Ars Technica: Google Is Getting Ready To Launch Android Pay, An API For Seamless Tap-And-Pay Transactions

Ars Technica: Google Is Getting Ready To Launch Android Pay, An API For Seamless Tap-And-Pay Transactions

  • Android OS
  • Development
  • Google
  • News

Google has already established a reasonably rough time convincing customers to use Wallet for in-store purchases. However, using the recent purchase of Softcard’s “technology” alongside intends to preload Wallet on Android phones from most major US carriers, Bing is putting the weight behind a restored effort to become a major player at brick-and-mortar locations. Amongst rumors that Google continues to have another thing to announce at I/O, Ars Technica received some advice that the completely new payment platform known as Android Pay is going to be announced in the conference.

Based on the source, Android Pay is particularly geared for cellular devices and enables 3rd-party apps they are driving both virtual and real-world purchases via a single interface. Tap-and-pay interactions will still use Host Card Emulation (HCE) and NFC, much like Wallet, but transactions can happen completely within 3rd-party apps for any seamless experience. Imagine ordering an espresso with the custom Starbucks application, after which passing your phone more than a payment terminal without switching to Google Wallet application. This may appear just like a trivial difference, but consumers resist transactions because they be complicated.

Don’t be concerned, google’s Wallet application and repair aren’t going anywhere. Tap-and-pay transactions should still tell you Wallet whenever a 3rd-party application does not behave as an intermediary, and Play Store IAPs and purchases should remain unchanged. The Android Pay API is perfect for 3rd-party developers that provide real-world products or services through custom apps, and it’ll operate individually from Wallet. It may sound like payment information joined through Wallet is going to be instantly open to use through Android Pay, but no specifics received. It isn’t obvious when the Wallet APIs for Android is going to be eliminated once they become redundant, or still be employed in tandem with Android Pay.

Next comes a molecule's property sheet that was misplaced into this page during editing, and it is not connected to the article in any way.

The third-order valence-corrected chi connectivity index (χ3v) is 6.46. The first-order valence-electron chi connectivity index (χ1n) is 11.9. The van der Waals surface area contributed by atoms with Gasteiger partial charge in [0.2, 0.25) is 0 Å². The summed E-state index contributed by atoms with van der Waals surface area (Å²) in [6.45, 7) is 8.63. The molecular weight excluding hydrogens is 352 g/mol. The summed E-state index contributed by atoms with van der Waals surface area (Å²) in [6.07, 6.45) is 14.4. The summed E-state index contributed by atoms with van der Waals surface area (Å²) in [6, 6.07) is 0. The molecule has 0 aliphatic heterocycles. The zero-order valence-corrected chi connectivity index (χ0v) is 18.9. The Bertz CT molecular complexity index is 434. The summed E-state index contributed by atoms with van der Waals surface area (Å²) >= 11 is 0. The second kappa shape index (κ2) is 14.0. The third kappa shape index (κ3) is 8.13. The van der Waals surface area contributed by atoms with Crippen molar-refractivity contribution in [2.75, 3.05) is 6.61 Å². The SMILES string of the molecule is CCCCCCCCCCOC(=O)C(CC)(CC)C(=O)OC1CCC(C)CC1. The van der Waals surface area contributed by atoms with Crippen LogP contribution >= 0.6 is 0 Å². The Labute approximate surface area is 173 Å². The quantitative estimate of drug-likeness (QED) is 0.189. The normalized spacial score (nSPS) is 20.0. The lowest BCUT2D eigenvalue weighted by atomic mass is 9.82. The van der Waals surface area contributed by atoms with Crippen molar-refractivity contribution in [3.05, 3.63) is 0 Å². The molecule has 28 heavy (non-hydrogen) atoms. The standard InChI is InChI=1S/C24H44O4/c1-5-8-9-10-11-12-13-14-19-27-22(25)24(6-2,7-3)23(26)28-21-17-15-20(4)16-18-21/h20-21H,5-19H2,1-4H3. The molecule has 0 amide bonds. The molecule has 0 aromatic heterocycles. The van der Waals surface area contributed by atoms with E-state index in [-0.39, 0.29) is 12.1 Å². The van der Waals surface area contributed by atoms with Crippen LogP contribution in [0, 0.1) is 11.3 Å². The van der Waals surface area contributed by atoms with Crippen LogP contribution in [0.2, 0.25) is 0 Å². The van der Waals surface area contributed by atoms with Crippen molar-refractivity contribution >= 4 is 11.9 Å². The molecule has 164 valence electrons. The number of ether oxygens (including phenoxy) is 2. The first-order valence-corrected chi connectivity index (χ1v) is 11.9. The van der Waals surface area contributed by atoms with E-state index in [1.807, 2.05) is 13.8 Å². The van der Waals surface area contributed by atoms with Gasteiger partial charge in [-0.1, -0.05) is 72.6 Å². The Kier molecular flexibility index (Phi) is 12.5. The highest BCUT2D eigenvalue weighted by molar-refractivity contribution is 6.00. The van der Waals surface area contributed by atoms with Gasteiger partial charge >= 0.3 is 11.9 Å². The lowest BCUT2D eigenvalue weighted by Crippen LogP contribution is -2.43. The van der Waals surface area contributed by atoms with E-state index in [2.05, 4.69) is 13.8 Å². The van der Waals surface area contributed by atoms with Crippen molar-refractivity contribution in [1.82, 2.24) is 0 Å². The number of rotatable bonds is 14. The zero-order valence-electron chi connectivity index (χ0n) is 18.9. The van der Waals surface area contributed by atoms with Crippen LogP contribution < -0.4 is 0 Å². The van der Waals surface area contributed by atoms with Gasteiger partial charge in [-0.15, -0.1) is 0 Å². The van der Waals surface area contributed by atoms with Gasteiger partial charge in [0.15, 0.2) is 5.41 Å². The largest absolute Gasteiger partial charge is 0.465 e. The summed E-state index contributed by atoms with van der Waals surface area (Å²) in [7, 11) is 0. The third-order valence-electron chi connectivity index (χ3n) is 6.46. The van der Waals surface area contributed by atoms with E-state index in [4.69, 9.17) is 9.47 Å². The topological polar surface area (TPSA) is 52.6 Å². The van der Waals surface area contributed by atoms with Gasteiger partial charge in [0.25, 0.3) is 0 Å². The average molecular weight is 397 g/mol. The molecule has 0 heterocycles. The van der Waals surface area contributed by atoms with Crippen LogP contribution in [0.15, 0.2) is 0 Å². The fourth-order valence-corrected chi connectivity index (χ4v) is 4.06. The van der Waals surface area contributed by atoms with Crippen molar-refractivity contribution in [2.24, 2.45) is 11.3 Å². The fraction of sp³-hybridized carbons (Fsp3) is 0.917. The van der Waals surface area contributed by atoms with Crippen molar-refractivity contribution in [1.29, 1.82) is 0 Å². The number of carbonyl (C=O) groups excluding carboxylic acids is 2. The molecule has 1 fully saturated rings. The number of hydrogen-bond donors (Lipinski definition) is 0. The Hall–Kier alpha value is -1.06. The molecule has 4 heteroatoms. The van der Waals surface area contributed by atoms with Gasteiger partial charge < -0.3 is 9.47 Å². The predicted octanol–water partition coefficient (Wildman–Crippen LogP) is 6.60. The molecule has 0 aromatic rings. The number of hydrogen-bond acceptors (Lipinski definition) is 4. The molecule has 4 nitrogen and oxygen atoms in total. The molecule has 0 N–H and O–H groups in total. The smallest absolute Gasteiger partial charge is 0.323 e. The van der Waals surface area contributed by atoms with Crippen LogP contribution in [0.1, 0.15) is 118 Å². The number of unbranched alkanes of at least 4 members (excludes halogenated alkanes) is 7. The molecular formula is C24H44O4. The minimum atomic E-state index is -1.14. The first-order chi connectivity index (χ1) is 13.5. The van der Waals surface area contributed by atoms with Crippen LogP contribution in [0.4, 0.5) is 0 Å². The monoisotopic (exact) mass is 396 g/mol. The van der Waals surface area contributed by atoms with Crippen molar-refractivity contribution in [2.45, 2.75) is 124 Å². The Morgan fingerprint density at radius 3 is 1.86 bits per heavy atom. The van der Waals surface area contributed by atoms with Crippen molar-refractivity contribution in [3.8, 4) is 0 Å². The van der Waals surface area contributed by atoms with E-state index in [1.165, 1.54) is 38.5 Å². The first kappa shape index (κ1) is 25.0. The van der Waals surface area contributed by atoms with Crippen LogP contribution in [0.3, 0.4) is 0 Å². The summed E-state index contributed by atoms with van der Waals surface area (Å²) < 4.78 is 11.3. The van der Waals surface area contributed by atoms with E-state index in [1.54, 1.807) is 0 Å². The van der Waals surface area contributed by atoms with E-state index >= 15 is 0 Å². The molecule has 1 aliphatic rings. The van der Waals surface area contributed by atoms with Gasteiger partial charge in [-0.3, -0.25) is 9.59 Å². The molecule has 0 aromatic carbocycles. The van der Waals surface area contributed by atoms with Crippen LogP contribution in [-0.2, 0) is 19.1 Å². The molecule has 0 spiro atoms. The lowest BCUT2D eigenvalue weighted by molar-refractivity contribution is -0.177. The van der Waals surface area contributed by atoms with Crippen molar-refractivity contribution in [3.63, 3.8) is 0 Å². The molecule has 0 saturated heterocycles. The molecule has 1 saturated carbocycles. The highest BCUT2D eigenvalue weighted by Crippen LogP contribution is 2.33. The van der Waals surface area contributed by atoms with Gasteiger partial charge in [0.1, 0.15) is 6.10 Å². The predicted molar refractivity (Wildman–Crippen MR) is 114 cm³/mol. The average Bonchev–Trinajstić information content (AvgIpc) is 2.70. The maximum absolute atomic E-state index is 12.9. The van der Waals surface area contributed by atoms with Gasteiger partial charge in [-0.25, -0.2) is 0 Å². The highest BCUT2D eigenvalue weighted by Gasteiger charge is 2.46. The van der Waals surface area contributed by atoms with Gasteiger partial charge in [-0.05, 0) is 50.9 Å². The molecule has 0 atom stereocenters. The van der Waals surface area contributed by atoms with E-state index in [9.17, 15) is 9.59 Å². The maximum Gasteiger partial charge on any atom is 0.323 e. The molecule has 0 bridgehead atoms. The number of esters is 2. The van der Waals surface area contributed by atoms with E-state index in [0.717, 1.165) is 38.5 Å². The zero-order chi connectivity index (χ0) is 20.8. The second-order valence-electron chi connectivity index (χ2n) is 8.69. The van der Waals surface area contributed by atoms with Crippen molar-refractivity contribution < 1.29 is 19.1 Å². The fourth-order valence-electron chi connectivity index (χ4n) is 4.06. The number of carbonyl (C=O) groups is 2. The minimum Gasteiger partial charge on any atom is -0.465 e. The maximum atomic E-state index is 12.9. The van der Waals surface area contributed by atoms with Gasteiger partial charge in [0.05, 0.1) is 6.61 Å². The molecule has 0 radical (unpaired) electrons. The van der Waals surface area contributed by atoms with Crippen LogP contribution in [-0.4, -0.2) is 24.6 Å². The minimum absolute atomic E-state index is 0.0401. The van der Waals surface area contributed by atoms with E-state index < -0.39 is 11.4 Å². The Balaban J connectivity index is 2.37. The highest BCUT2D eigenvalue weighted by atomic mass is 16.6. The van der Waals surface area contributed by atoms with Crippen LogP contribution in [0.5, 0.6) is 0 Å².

Ars claims that Google does not have partner companies yet, however this may indicate the API continues to be within the works. Google, like a number of other tech companies, frequently invites select companies and developers for early access, even utilizing their products in public places demonstrations and bulletins. If Android Pay will be announced at Google I/O, scheduled for that finish of May, may possibly not be accessible for fast integration, or only launch like a closed beta.

While there is no specific need to link the 2, it is possible Android Pay could also be used introducing an interaction based payment system codenamed “Plaso” that Google continues to be testing. When the two are being released together, it might create a quite interesting presentation at I/O.

Bing is clearly focused on standing its ground against Apple Pay along with other competitors. Despite many early difficulties, Android’s massive install base should give Google a benefit in moving forwards using its own payment system.


  1. same problem. Able to find any solution to it?

  2. Jarrett Lennon Kaufman says:

    Slow and buggy is exactly my complaint. I remember I ended up on Catch yea1 ago specifically because in the early days of Android, Evernote was just too smart for its own good, and all those extra functio1 slowed it way down. Catch (well, 3Banana) was crazy simple and fast. SpringPad has that same problem now. Way too many functio1, way too slow. Keep is simple and lithe. Just needs sharing and collaborating.

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